Chloe Neuvirth, University of Nebraska–Lincoln
2016 Brinkmann Scholarship — First Prize Winner
A woman smiling in front of a green chalkboard. A group of people walking around a building. A woman with long hair. A person walking in a large empty building.
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March 22, 2016

Gensler Selects 2016 Brinkmann Scholarship Winners

Gensler is pleased to announce the winners of the 2016 Brinkmann Scholarship. Chloe Neuvirth, an undergraduate interior design student at the University of Nebraska-Lincoln, received first prize. Taylor Odom, an undergraduate interior design student at the University of Tennessee, Knoxville received second prize. Both winners will receive scholarships and opportunities to intern with Gensler. Alexandra Marschman, a master’s candidate for interior architecture and product design from Kansas State University, also received honorable mention.
“The next wave of interior designers will enter a complex, dynamic and increasingly design-centric world that demands more sophistication than ever,” said Robin Klehr Avia, regional managing principal for Gensler’s Northeast and Latin America regions. “The Brinkmann Scholarship allows Gensler to identify and encourage the very best emerging talent and prepare them to meet the challenges of tomorrow. We are very impressed by Chloe and Taylor’s talents and look forward to seeing them grow professionally.”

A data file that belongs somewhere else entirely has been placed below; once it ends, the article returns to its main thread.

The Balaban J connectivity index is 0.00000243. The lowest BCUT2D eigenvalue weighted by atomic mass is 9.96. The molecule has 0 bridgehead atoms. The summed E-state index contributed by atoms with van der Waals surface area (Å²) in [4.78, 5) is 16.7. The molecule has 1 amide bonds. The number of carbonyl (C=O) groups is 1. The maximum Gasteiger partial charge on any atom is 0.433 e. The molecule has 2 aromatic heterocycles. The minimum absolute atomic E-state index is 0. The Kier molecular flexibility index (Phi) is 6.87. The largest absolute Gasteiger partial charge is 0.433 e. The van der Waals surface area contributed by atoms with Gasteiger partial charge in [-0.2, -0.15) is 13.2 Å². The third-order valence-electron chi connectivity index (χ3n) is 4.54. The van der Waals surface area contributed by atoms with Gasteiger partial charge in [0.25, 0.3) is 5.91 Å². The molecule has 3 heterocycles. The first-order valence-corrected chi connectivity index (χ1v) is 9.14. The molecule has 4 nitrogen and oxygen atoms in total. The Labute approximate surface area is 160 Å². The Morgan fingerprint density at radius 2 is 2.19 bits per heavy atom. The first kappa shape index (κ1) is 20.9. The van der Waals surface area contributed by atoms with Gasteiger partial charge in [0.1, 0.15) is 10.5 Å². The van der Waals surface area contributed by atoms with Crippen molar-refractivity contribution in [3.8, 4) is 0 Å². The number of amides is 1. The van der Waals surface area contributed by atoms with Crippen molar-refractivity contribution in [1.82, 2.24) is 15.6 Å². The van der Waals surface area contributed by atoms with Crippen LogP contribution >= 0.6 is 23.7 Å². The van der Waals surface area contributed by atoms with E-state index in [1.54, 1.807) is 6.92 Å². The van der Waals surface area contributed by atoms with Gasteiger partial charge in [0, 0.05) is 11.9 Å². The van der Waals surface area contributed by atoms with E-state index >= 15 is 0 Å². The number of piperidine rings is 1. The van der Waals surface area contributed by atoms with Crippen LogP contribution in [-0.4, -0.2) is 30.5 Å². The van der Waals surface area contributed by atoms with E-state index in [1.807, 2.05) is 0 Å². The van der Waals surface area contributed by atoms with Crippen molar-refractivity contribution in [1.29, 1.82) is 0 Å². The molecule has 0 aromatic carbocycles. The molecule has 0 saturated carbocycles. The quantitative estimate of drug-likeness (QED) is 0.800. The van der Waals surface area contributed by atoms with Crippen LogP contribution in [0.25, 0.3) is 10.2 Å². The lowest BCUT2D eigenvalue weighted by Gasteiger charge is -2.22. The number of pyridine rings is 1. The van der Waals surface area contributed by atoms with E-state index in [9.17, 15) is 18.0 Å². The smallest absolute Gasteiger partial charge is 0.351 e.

Neuvirth’s winning submission proposes reinventing an abandoned art center in Lincoln, Nebraska, as a cultural hub where residents will not only experience local culture but also gain access to new sources of fresh food. Neuvirth’s idea demonstrates an understanding of a significant problem: Fresh food is not a staple of many urban residents’ daily diets. Reprogramming existing structures to help remedy this situation is one way to provide an invaluable service to urban communities. The submission impressed the selection committee by exhibiting an acute sense of how local craftsmanship can imbue projects with regional personality and depth of understanding. “Design is embedded in empathy,” said Neuvirth. “Without constant concern for the extreme user, a designer has lost touch to the purpose of design.” 
Odom’s second place submission envisions a workplace in which moveable walls and adaptable workspaces provide employees with the type of flexibility contemporary knowledge work demands. Odom conveyed her vision for the project through a series of diagrams that explain the functionality of these spaces and anticipate user experience. Her submission explores the transformative nature of a workspace unmoored to the physical constraints found in traditional offices.  
Established in 1999 as a memorial to Donald G. Brinkmann, a gifted interior designer, inspirational leader and former partner at Gensler, the Gensler Brinkmann Scholarship Fund celebrates Brinkmann’s career-long commitment to nurturing new design talent by presenting outstanding interior design students with scholarship and internship opportunities. Candidates are evaluated based upon their analysis and problem solving skills, design development, graphic presentation, communication skills and passion.